Two Spokane teenagers accused of killing a World War II veteran during a parking lot robbery are being targeted by the Aryan Brotherhood, a California-based white supremacist prison gang.
Court documents indicate Spokane police learned the supremacist group may have placed a $10,000 bounty on the teens, both of whom are black. The details are part of a court filing explaining why a judge moved Kenan Adams-Kinard, 16, to protective adult custody rather than returning him to juvenile detention before he and Demetruis Glenn, also 16, were formally charged in Spokane County Superior Court.
District Court Judge Debra Hayes ordered Adams-Kinard held in Spokane County Jail on $3 million bond Aug. 27, nearly a week after police say he and Glenn beat 88-year-old Delbert Belton to death in his car outside the Eagles Ice Arena in north Spokane.
Hayes made the order a day after Glenn appeared via teleconference in a packed courtroom. Glenn’s supporters spilled into the open courtyard between the Spokane Public Safety Building and juvenile detention and yelled at him as police led him from his court appearance.
Spokane police Sgt. Tom Hill, who is in charge of security for the transport of prisoners, told Hayes before the hearing his agency had received word the Aryan Brotherhood had placed a $10,000 bounty on the two suspects.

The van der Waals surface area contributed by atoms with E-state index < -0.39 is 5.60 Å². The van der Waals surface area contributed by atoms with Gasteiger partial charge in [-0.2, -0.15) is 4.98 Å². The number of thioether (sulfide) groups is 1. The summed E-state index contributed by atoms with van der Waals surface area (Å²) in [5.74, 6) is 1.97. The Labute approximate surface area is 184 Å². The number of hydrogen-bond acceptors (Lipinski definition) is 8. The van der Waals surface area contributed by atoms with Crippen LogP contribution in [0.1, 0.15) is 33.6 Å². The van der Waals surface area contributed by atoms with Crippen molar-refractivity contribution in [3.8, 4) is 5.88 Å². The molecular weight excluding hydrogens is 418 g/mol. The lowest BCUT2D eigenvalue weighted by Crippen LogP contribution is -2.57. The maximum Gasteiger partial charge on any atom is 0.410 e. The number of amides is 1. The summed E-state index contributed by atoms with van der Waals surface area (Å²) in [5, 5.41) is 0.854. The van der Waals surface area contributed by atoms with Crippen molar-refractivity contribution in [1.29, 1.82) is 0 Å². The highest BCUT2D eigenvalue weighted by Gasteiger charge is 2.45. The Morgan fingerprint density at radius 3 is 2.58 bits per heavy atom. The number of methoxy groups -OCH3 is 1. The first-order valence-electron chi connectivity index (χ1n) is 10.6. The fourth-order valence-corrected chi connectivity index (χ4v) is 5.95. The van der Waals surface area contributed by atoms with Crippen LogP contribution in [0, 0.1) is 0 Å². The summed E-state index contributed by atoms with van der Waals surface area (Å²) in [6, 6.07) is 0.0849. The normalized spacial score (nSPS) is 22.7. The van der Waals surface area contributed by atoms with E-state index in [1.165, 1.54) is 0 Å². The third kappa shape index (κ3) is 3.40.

During the hearing, Adams-Kinard’s defense attorney objected to the order, claiming state law prevented Hayes from housing a juvenile inmate with adults unless certain conditions were met. In subsequent filings, Hayes said she made the decision to avoid “tragic results” that may have occurred if the teen was led through the open courtyard.
Jail records list both boys as Spokane County Jail inmates, but Glenn’s attorney said they’re both in the Juvenile Detention Center.
In a letter police have attributed to Adams-Kinard, the teen says he began pummeling Belton after a crack cocaine deal went wrong.
The boys will be on trial for murder in March, though Glenn’s lawyer, Christian Phelps, has indicated he may seek to split the cases.
Phelps is also asking the court not to release police records of the investigation to the public until he has had time to review them and make sure the information released will not prejudice a jury. The motion, filed last week, was prompted by media requests for 911 calls and other materials produced by the investigation.